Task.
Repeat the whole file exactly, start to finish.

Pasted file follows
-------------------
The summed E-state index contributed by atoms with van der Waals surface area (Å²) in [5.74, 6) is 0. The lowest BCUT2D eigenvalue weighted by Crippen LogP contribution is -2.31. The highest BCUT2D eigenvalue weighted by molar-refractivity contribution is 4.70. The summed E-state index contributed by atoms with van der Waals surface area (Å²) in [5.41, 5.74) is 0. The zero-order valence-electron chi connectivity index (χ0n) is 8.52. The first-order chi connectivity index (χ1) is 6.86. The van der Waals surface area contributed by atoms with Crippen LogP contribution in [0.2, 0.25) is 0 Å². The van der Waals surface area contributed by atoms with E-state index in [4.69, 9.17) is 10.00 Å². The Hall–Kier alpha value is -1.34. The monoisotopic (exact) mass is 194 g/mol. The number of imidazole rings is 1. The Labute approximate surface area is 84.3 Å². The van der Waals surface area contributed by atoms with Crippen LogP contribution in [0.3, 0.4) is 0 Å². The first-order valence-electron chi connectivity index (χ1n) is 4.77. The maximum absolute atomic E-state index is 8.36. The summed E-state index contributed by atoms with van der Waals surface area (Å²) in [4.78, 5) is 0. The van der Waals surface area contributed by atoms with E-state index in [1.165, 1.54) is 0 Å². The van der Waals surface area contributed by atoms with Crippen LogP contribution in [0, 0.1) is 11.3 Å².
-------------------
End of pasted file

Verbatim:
The summed E-state index contributed by atoms with van der Waals surface area (Å²) in [5.74, 6) is 0. The lowest BCUT2D eigenvalue weighted by Crippen LogP contribution is -2.31. The highest BCUT2D eigenvalue weighted by molar-refractivity contribution is 4.70. The summed E-state index contributed by atoms with van der Waals surface area (Å²) in [5.41, 5.74) is 0. The zero-order valence-electron chi connectivity index (χ0n) is 8.52. The first-order chi connectivity index (χ1) is 6.86. The van der Waals surface area contributed by atoms with Crippen LogP contribution in [0.2, 0.25) is 0 Å². The van der Waals surface area contributed by atoms with E-state index in [4.69, 9.17) is 10.00 Å². The Hall–Kier alpha value is -1.34. The monoisotopic (exact) mass is 194 g/mol. The number of imidazole rings is 1. The Labute approximate surface area is 84.3 Å². The van der Waals surface area contributed by atoms with Crippen LogP contribution in [0.3, 0.4) is 0 Å². The first-order valence-electron chi connectivity index (χ1n) is 4.77. The maximum absolute atomic E-state index is 8.36. The summed E-state index contributed by atoms with van der Waals surface area (Å²) in [4.78, 5) is 0. The van der Waals surface area contributed by atoms with E-state index in [1.165, 1.54) is 0 Å². The van der Waals surface area contributed by atoms with Crippen LogP contribution in [0, 0.1) is 11.3 Å².